Ox shoes were not at all like horse shoes, they were two little plates of iron, quite separate from each other except in special cases. They were well suited to the cloven feet of the oxen which hauled the pioneer loads in Warren County. Prices for shoeing oxen at Andrew Hertzel's blacksmith shop were three dollars for "straight" shoes, four dollars for crochet shoes. Horse-shoeing was one dollar and twenty-five cents per horse, or thirty-one cents per shoe.

A day's work was a day's work in the good year of 1859 when Drake drove into Warren with his unfinished drilling tools. In summer, work began in the Hertzel shop at five in the morning and lasted till seven in the evening, with reasonable time off for dinner at eleven-thirty and supper along about five-thirty. Winter working hours were from six in the morning till eight at night. So the anvil had been ringing and the big, dusty bellows sending up showers of sparks since five in the morning, that day when Drake drove up, hitched and fed his horse and inquired about a good eating place that was "reasonable".

John Gesselbrecht was a worker in the Hertzel shop, he was considered a good man at the anvil and shaped many a piece of iron for fitting up the sawmills which were droning everywhere in the Warren County woods just then. John Stahl was a partner of Andrew Hertzel's in the blacksmith business.

Hertzel was beginning to be greatly interested in the idea of curbing the liquor traffic throughout the country. Whiskey was too free, there was too much drunkeness, too many drunkard's families in poverty. Hertzel and John Stahl used to argue about it, there was much talk in the shop of some sort of prohibition, some cutting down of the liquor business. Once there was a long, hot argument around the anvil about quitting time; all the loafers, every man there except Hertzel argued in favor of whiskey. When the men finally filed out of the place Hertzel shut the big doors with a slam, "Some day," he exclaimed, "this country will be as tight shut against the liquor traffic as these doors." The doors closed, but they did not fit so awfully tight. In his later life Andrew Hertzel was to tour the countryside with Hiram Andrews of Garland, the two men vitally interested, talking, organizing, giving their time and money for the great cause of prohibition.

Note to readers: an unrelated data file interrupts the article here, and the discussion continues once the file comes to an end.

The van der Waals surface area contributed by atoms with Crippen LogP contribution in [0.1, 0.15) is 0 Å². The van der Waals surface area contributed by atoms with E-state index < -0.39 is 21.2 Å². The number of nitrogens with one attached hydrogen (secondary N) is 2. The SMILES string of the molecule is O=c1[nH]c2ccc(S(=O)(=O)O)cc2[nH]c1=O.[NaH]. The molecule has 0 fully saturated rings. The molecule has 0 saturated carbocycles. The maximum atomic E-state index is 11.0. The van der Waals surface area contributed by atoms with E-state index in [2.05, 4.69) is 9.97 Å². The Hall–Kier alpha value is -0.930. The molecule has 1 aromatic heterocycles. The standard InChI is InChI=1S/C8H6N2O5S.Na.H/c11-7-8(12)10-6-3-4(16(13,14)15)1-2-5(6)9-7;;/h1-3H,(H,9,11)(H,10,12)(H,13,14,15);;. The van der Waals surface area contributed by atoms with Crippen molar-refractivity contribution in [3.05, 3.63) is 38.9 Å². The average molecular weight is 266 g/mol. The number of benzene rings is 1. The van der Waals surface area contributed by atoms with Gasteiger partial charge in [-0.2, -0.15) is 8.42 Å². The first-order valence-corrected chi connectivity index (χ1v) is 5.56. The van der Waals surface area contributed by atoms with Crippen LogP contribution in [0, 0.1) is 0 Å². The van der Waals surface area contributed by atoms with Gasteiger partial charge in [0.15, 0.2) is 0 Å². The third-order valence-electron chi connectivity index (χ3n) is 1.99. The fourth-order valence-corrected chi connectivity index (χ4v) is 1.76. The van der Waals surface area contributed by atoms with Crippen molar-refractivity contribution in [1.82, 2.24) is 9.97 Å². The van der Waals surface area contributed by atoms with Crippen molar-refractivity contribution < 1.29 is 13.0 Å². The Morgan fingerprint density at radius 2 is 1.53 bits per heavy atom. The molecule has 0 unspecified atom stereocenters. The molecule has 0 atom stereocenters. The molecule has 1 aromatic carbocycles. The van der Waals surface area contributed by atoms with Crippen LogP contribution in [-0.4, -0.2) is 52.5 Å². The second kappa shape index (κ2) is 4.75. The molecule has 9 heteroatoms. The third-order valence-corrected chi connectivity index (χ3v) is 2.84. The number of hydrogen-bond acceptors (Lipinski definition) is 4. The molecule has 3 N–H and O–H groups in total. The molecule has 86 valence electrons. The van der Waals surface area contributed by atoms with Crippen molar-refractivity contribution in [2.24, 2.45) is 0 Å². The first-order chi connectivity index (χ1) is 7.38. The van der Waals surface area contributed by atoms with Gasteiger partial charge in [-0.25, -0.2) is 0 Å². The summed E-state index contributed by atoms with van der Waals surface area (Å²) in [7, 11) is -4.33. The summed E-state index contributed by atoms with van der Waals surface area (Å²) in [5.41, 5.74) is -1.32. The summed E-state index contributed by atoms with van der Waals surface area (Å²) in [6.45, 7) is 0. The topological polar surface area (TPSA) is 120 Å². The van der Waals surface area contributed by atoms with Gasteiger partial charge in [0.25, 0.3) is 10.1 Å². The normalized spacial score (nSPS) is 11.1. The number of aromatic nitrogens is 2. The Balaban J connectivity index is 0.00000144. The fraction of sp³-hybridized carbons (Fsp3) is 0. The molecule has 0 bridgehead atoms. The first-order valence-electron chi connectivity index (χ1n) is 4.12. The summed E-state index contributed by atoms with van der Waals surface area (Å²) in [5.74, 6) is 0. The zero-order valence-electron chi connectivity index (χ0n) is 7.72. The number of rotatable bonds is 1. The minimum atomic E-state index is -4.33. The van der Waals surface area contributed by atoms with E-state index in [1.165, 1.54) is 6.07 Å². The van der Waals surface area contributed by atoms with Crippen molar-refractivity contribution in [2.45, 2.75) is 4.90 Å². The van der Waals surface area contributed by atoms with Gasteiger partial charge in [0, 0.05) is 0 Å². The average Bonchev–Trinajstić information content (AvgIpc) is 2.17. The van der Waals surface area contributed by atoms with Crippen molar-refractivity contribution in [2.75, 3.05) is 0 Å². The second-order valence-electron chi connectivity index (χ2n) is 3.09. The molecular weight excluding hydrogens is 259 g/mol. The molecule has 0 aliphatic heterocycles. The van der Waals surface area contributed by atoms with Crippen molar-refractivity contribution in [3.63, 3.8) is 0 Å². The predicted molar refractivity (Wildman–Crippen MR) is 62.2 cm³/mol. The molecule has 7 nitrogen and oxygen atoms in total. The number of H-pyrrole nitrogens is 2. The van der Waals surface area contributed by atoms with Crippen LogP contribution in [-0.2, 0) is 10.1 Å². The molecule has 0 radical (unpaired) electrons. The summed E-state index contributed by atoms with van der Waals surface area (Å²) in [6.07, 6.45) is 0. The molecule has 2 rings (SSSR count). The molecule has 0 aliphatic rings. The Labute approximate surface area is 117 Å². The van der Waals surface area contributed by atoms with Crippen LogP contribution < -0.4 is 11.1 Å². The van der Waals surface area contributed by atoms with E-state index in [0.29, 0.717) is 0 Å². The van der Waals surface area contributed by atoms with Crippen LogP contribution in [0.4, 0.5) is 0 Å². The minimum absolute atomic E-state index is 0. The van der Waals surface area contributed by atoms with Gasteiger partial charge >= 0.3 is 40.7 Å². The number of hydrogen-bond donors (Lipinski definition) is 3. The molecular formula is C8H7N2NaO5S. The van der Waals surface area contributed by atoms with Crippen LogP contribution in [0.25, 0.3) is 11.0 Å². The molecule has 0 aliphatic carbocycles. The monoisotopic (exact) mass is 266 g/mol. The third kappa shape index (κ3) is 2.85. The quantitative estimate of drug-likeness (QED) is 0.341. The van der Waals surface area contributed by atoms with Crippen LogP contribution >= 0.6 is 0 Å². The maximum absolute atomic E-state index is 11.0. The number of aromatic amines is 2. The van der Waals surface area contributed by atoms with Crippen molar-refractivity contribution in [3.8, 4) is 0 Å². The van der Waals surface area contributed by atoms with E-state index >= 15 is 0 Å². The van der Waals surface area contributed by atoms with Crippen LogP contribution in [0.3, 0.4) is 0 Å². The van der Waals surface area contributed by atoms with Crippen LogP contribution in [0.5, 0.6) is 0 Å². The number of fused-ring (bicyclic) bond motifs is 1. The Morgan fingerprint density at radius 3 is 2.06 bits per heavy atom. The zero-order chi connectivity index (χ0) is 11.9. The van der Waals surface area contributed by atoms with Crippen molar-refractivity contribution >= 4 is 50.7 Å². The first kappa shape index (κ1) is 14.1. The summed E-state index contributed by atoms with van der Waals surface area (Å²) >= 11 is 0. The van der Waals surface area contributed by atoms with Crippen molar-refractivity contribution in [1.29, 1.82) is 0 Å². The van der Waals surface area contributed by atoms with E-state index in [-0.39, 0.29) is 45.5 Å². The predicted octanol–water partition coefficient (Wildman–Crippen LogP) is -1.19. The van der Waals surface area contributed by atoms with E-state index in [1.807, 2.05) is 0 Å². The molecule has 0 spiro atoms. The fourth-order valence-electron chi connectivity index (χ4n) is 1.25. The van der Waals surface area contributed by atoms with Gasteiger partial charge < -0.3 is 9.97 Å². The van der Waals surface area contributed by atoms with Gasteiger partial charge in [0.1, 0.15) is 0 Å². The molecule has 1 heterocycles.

Once Hertzel and Stahl made a powerful machine with windlasses, rachets, cogs and levers designed for pulling large stumps and pushing over trees. The machine was made for Roy Stone who used it successfully
in clearing land.

John Gilfillen remembers he had just helped shoe a red and white ox team for a farmer up Sugar Grove way when Drake came to the shop with his drilling tools to have them drawn out.

The man who was about to stir excitement throughout the length and breadth of the land and eventually make his name known in the oil industry around the world, the man who was to be the means of making the first oil millionaires and the world's richest man, ate his dinner in some inexpensive place in Warren that day, not at one of the better hotels. A hearty meal with meat could be had for twenty cents, a very fair one, called a "short order" might be had for fifteen cents. Either was considered enough to satisfy the appetite of a raftsman. A glass of whiskey could be bought at the Carver House for five cents. Cheaper whiskey sold for three cents a glass over the Carver bar and many a good citizen of Warren found it inconvenient to pay cash, even with prices so small, and had his drinks "chalked up", charged against him in a bar book existing in Warren today.

Drake came back to the blacksmith shop immediately after dinner to watch the drawing-out of his two bitts. They were four inches by one and one-fourth, and four inches by seven-eighths. Andrew Hertzel held the tools and John Gilfiilen struck. And while the oil well tools whose chugging was to be heard 'round the world were being shaped and sized in Warren there was much good natured chaff among the men in Hertzel's shop.
"What you drilling for, anyhow, Drake?"
"O, going to drill a salt well, maybe. Folks haven't got enough salt up around Titusville."
"Salt, eh! Now you wouldn't be thinking of drilling a well for oil, would you?"
"Oil, oil, who said anything about drilling for oil. Say boys, I'm just drilling for anything I can strike; just drilling a hole in the ground. You sure that big bitt is not over one-and-a-quarter?"

Drake lit a Pittsburgh-made cigar, a cheap smoke popular among the men of Western Pennsylvania at the time, a forerunner and first cousin of the famous "Pittsburgh Stogie" which was to come later on. Drake lit his smoke with a long splinter of pine wood stuck in the glowing forge. He sat down on a couple of ox yokes which were in the shop to be ironed, puffed and watched the blacksmiths pound.

About four o'clock the two bitts were finished, two pieces of bluish steel, covered with hammer marks. Dipped in the blacksmith's tub they made a sharp hiss and sent up a puff of steam. When they were cooled John Gilfillen put them in the front of Drake's buggy at the owner's direction. Those precious tools were to be kept in sight of the driver all the time, no taking chances on losing those tools, or having them stolen.

E. L. Drake, with nation-wide fame awaiting him only two weeks ahead drove out of Warren with his bay horse and the dusty buggy, and the two bluish bitts in the bottom of it, started the slow, jogging journey back to Titusville. That day he made it only as far as Youngsville, stopping overnight at John Siggins' Fairmont House. Thus the skilled hands of a Warren man whose name is venerated in the community in which he lived and died, shaped the tools used in the world's first oil well; had to do with the beginning of one of the world's greatest industries.

SOURCE:  Page(s) 9-16: Old Time Tales of Warren County; Meadville, Pa.: Press of Tribune Pub. Co., 1932